Alan Krawitz


Las Vinas Chef Mark Astorga Perseveres With Peruvian Cuisine

Las Vinas Chef Mark Astorga cooks up Peruvian cuisine in Mineola. (Photo by Jennifer Uihlein)

While many people were sustaining themselves on a diet of fast-food delivery during the coronavirus crisis, others were peppering their palates with ethnic cuisines from across Long Island. 

And for those who never lost their taste for fine Peruvian food, Mark Astorga, the owner and head chef of Las Vinas in Mineola, is certainly thankful.

“Many owners didn’t open until a month into the crisis,” recalls Astorga, who says that his restaurant was open all along for takeout. “In the very beginning, we weren’t very busy. I started to think maybe I should have stayed home as well.” 

Astorga adds that while his takeout business has gone up and down, it has helped to keep the restaurant afloat during the past several difficult months.  

While he talks about the need to “fight through” these challenging times, he also says that some restaurant owners may take this time to leave the business entirely. 

“I know a few owners who may not come back at all because they’ve taken too big a hit,” he says.

Long Island reopening rules as of press time allows for limited inside dining along with strict adherence to regulations such as continued social distancing and enhanced cleaning. 

“We had already changed the entire setup of our restaurant to handle takeout and delivery and now we have to change again to a new system of having diners indoors,” Astorga says. “It’s daunting.” 

He adds that a lot of people may still not feel comfortable coming back inside the restaurant. Astorga also says he’s had to cut some of his prices on food as well as to-go liquor to make it easier for people.  

“We’re trying to accommodate,” he says, “we went to keep a steady flow of business.” 

But, on the bright side, Astorga says that county and state agencies such as the Nassau County Department of Health and the building department have helped make things easier for restaurants to comply with new health and safety regulations, including expediting permits for outdoor dining tables. 

Las Vinas has been using a shared driveway, just off Jericho Turnpike as an outdoor dining area for the time being but his staff can only set it up after 5 p.m. each day.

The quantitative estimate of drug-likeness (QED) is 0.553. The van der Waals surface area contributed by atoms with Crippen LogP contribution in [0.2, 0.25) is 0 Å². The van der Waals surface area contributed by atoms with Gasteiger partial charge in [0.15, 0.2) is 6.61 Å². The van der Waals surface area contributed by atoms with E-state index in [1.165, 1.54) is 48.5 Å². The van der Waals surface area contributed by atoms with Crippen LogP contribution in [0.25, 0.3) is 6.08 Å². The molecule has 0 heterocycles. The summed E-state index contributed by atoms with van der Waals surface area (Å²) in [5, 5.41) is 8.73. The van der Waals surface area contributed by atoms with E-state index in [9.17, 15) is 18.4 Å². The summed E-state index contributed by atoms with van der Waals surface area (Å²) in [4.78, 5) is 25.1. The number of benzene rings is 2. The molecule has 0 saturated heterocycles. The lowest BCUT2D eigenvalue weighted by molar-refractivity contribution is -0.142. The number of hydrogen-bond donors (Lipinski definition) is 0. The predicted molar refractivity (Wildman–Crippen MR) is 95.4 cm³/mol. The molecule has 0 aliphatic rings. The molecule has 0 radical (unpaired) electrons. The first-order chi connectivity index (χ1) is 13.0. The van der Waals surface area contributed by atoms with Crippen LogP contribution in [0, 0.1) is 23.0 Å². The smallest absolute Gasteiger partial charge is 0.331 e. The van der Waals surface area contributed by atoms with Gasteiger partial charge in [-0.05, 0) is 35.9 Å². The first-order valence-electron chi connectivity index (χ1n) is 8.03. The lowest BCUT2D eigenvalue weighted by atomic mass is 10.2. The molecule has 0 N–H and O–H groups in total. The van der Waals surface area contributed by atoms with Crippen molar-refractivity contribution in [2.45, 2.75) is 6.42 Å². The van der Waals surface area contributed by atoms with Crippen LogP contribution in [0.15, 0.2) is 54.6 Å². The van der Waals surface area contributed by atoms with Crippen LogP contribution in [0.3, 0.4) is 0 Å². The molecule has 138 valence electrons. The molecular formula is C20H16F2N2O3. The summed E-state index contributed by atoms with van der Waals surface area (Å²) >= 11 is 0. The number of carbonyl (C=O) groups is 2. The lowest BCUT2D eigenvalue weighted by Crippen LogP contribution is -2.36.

While Astorga did not attend culinary school, he says his knowledge of Peruvian cuisine springs mostly from watching and helping his parents cook at a restaurant they opened in California. In 1976 the family, originally from Lima, Peru, moved to New York and opened one of the first Peruvian restaurants in the city in Jackson Heights. 

“I started out in my teenage years peeling potatoes and helping out in the kitchen, but I always had a passion for cooking,” recalls Astorga, 45, who grew up in California. 

After working with his parents for many years, Astorga had the opportunity to open his own place, and in 1998 opened a Peruvian spot in Kew Gardens called Inca’s. 

“After Inca’s, I found another location in Manhasset on Plandome Road around 2010 and I stayed for about four years, developing a solid following in Manhasset as Las Vinas,” he says. 

From there, he relocated to Mineola near the end of 2015, where he continued with the Las Vinas concept of mainstream Peruvian cuisine. 

Astorga still does most of the cooking at Las Vinas, although he has experienced chefs as well as a few family members who also help. 

Some of Las Vinas’ most popular dishes include lomo saltado (skirt steak with onions and tomatoes over rice), ceviche mixto (mixed seafood in lime juice), jalea (mixed fried seafood with lime-marinated salad) and arroz pollo verde (chicken and vegetables in cilantro-seasoned rice).  

In addition, his hot sauce is a big favorite, made with 15 different ingredients, based on Jalapeño peppers. 

Astorga adds that even though outdoor dining is an option as well as limited indoor service, he believes that pickup will still be a preferred option especially for people who are nervous. 

“We recently switched to using our own drivers for delivery as opposed to the third-party platforms such as Grubhub and Uber Eats,” he says, noting that such services charge too many fees and those fees cut into profits. 

In addition, he says that some people aren’t spending what they used to pre-pandemic. 

But, looking to the future, Astorga admits there is “much uncertainty,” with everything going on.